There are few books on Manchester-born photographer Shirley Baker. Only a couple were published during her life, and even then, if you read them closely, you realise that each book simply copies the earlier ones, to the point that our view of Baker is incredibly narrow and uninformed. Thankfully, in editing her new book on Baker's work, Lou Stoppard actually visited the 'archive' at Baker's daughter's house, where memorabilia is piled up alongside unseen negatives and meticulously filed letters. Stoppard shows a new side to Baker, she's more than a simple documentarian of post-war northern England, she holidays in the sun-kissed south of France, Italy, and Japan, where in place of red-brick terraces she finds humour in coincidences and illusions. There's a new story to be told of Baker, and this is the start.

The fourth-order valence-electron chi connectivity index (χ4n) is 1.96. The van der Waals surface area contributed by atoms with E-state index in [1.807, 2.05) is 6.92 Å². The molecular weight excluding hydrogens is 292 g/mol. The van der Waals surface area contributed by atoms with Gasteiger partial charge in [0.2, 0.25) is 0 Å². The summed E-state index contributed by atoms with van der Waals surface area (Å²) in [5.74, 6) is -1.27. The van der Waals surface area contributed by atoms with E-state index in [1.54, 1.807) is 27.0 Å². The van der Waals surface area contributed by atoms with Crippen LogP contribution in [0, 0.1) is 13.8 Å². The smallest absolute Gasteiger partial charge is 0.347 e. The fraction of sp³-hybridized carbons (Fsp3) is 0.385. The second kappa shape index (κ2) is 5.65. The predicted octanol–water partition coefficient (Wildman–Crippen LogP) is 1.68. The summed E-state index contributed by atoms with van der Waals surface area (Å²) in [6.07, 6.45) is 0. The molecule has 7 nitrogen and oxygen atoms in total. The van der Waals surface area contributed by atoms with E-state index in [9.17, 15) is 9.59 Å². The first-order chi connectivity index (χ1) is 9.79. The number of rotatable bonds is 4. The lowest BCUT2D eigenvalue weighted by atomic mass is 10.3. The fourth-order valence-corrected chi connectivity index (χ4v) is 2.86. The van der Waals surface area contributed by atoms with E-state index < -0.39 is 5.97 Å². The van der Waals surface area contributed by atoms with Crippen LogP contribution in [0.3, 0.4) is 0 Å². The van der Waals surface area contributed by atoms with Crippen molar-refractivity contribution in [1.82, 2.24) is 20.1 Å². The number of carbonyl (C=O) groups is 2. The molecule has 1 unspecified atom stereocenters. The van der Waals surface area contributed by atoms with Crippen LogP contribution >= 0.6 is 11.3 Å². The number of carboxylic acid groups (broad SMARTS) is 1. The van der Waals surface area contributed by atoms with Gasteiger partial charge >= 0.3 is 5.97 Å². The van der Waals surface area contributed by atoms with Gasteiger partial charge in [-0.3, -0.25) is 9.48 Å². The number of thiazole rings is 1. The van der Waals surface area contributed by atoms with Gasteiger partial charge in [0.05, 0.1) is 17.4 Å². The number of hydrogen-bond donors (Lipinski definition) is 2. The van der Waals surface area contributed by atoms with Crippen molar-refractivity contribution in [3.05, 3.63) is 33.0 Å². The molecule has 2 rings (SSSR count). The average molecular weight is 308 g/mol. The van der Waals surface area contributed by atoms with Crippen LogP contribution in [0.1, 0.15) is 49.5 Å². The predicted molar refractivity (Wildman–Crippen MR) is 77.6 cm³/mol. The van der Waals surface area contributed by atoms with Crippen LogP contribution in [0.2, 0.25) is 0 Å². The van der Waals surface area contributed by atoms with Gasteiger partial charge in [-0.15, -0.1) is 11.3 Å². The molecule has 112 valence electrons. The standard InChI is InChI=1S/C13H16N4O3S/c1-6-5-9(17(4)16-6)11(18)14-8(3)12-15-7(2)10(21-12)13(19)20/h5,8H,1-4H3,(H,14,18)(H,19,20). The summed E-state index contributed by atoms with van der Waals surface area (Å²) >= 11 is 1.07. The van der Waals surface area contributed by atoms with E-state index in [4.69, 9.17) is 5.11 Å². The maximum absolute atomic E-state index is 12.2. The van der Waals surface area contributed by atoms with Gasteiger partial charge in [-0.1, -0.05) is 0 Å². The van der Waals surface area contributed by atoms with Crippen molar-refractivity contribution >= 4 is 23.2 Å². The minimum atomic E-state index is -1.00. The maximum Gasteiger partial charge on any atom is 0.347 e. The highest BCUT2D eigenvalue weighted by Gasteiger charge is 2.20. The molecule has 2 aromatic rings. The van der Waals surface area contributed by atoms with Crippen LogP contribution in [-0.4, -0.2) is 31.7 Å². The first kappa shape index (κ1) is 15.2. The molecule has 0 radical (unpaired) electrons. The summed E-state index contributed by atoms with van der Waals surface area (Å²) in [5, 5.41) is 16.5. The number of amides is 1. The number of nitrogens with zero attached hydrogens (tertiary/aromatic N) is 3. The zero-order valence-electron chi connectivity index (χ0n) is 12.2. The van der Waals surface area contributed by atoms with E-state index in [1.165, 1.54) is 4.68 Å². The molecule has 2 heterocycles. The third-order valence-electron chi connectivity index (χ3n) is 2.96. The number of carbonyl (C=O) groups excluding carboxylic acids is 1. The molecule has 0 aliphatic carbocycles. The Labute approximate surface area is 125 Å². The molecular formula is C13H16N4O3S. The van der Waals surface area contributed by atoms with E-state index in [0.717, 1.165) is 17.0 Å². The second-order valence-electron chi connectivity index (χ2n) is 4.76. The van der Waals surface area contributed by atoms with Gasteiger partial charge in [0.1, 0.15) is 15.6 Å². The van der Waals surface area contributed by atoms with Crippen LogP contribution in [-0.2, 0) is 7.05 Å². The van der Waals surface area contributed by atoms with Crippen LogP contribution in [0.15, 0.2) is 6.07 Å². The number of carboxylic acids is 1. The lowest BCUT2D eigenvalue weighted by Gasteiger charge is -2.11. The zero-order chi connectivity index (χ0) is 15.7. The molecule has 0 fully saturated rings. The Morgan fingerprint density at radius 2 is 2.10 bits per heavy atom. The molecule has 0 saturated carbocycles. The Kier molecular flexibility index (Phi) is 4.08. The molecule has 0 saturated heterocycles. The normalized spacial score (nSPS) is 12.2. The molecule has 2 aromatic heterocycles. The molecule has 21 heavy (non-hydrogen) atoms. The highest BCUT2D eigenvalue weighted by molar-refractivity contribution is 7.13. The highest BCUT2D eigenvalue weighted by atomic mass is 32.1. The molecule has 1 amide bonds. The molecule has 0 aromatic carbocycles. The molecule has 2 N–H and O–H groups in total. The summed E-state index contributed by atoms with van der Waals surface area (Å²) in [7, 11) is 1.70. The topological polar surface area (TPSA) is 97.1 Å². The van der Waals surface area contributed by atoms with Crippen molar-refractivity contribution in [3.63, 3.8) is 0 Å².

Never imposing herself, Baker was expert at waiting for or happening upon the right moments. In each picture her inquisitive lens distils the tension between our propensity to act out exaggerated personas in public, through dress and habits, and the simultaneous ease with which being in a crowd allows us to slip into obscurity, relax, and reveal our private selves.